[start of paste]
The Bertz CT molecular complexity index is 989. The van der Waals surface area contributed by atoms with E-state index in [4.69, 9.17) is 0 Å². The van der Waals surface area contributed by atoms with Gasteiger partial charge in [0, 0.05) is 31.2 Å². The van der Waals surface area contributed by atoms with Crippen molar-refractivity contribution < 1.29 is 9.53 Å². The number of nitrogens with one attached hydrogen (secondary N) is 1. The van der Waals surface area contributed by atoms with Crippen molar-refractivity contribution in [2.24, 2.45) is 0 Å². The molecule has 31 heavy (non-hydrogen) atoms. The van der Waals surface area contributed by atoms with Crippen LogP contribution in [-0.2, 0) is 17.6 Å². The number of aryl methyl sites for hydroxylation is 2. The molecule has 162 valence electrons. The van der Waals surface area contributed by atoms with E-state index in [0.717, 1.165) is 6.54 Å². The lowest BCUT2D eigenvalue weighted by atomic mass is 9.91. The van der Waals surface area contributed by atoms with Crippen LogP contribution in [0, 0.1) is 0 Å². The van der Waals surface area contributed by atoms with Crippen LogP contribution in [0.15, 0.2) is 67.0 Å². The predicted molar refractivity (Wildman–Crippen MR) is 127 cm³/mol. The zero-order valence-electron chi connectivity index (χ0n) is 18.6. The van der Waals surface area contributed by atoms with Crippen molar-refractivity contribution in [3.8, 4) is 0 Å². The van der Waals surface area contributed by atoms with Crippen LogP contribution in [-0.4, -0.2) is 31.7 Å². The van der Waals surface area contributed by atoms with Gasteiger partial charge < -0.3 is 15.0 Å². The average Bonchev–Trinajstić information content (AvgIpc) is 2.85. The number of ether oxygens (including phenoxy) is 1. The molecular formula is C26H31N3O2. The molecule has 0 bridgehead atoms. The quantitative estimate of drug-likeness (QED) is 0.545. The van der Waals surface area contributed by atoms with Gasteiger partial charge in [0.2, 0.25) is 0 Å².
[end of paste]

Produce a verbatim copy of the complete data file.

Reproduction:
The Bertz CT molecular complexity index is 989. The van der Waals surface area contributed by atoms with E-state index in [4.69, 9.17) is 0 Å². The van der Waals surface area contributed by atoms with Gasteiger partial charge in [0, 0.05) is 31.2 Å². The van der Waals surface area contributed by atoms with Crippen molar-refractivity contribution < 1.29 is 9.53 Å². The number of nitrogens with one attached hydrogen (secondary N) is 1. The van der Waals surface area contributed by atoms with Crippen molar-refractivity contribution in [2.24, 2.45) is 0 Å². The molecule has 31 heavy (non-hydrogen) atoms. The van der Waals surface area contributed by atoms with Crippen LogP contribution in [-0.2, 0) is 17.6 Å². The number of aryl methyl sites for hydroxylation is 2. The molecule has 162 valence electrons. The van der Waals surface area contributed by atoms with E-state index in [0.717, 1.165) is 6.54 Å². The lowest BCUT2D eigenvalue weighted by atomic mass is 9.91. The van der Waals surface area contributed by atoms with Crippen LogP contribution in [0, 0.1) is 0 Å². The van der Waals surface area contributed by atoms with Crippen LogP contribution in [0.15, 0.2) is 67.0 Å². The predicted molar refractivity (Wildman–Crippen MR) is 127 cm³/mol. The zero-order valence-electron chi connectivity index (χ0n) is 18.6. The van der Waals surface area contributed by atoms with Crippen molar-refractivity contribution in [3.8, 4) is 0 Å². The van der Waals surface area contributed by atoms with Crippen LogP contribution in [-0.4, -0.2) is 31.7 Å². The van der Waals surface area contributed by atoms with Gasteiger partial charge < -0.3 is 15.0 Å². The average Bonchev–Trinajstić information content (AvgIpc) is 2.85. The number of ether oxygens (including phenoxy) is 1. The molecular formula is C26H31N3O2. The molecule has 0 bridgehead atoms. The quantitative estimate of drug-likeness (QED) is 0.545. The van der Waals surface area contributed by atoms with Gasteiger partial charge in [0.2, 0.25) is 0 Å².